Yeast-raised Cornbread Recipe

Yeast-leavened corn bread recipe, heavily flecked with kernels of bright yellow corn and generously spiked with chives. Perfect for stuffing and soup-dunking.

Yeast-raised Cornbread

I decided if I was going to feature a cornbread recipe on this site, it needed to be two things - delicious and unique. Good enough to get people to try something beyond their traditional cornbread recipes, good enough to get them to put down the "Jiffy" mix. It took a while for inspiration to strike - years in fact. But strike it did, in an antique shop in central California. I was flipping through a dusty, old natural foods cookbook and spotted a recipe for a yeast-raised cornbread, one could tell at a glance the recipe itself wasn't any good, but the idea sounded full of potential.

Many cornbreads are quickbreads, they use baking soda and/or baking powder and have a tender, crumbly texture. Yeast-leavened corn bread is more bready and less muffin-like in texture. My version is heavily flecked with kernels of bright yellow corn, has plenty of cornmeal in the dough itself, and is generously spiked with chives. You can bake it in free form shapes, in two standard loaf pans, or as individual rolls like I did here. It's a cornbread that was born to be in stuffings or dunked in hearty soups - it has the structure for it, and isn't inclined to go to mush.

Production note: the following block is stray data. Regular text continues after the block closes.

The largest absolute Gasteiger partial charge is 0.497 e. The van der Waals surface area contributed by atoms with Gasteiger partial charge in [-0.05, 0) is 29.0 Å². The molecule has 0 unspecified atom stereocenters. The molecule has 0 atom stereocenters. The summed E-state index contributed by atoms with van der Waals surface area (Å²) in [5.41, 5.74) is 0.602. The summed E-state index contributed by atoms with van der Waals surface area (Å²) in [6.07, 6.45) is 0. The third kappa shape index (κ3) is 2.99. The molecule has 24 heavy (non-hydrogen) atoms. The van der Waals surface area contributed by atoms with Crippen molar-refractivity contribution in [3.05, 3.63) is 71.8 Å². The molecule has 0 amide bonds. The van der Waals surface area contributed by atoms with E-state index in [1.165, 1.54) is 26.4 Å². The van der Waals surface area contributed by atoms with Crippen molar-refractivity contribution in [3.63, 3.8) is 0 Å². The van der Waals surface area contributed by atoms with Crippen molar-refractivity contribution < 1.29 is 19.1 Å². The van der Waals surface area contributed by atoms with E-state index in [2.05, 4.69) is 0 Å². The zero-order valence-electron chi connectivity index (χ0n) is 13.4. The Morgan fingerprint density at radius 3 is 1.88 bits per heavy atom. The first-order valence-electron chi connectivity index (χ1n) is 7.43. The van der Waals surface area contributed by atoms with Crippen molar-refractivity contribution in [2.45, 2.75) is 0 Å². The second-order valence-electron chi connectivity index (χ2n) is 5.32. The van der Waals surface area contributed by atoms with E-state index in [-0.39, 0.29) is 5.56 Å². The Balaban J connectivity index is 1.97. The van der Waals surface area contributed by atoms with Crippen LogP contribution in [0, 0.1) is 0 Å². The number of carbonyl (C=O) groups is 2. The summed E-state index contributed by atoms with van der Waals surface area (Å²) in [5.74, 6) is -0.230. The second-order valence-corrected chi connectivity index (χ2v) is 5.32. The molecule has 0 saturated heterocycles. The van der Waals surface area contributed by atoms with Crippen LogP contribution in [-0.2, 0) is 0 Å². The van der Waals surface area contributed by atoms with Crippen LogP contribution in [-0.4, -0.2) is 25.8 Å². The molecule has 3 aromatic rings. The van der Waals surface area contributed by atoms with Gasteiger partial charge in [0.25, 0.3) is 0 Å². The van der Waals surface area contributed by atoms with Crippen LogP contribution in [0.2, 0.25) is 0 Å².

A small reminder, please read the recipe through before committing to it, you will definitely be shifting into baking mode - with all the kneading, rising, and shaping that goes along with it. Make sure you have a nice block of time and aren't feeling rushed - I can tell you from experience sweet-talking the dough when you are pinched for time doesn't make it rise any faster.

corn bread recipe

I'd like to see if the (unbaked) dough freezes well, I forgot to test that aspect this time around, but will report back and update the post at a later date. I also imagine marrying this corn bread recipe and my favorite Peter Reinhart pizza dough would result in a knock-out cornmeal pizza dough - on my ever growing list of things to try.

Let me know what you think overall. Yes? No? Don't mess with a good thing?

The Kitchn bakes up a batch of this cornbread loaf-style

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Yeast-raised Cornbread Recipe

I call for white whole wheat flour but feel free to substitute bread flour or all-purpose flour - you'll have equally tasty results. I also instruct you to let the dough rise in a warm place - it's not very eco of me, but if it is particularly chilly in my kitchen I will leave the oven on and place the bowl on top to keep it nice and happy.

4 cups white whole wheat flour
1 1/2 cup organic cornmeal
1 1/2 teaspoons fine grained sea salt
1 (1/4 ounce) package active dry yeast
1 cup warm water (~105 degrees)
1/4 cup olive oil
3 tablespoons honey
3 extra-large eggs, room temperature
2 cups of fresh or frozen corn, if frozen defrosted to room temp
2/3 cup chopped chives

Cornmeal and olive oil for preparing loaf pans or muffin tins

This recipe yields two standard loaves of cornbread OR 1 1/2 dozen standard-sized muffins. Prepare your pans by rubbing them generously with olive oil, dust with cornmeal, then tap out any extra. Set aside.

In a medium bowl whisk together the flour cornmeal and salt. Set aside.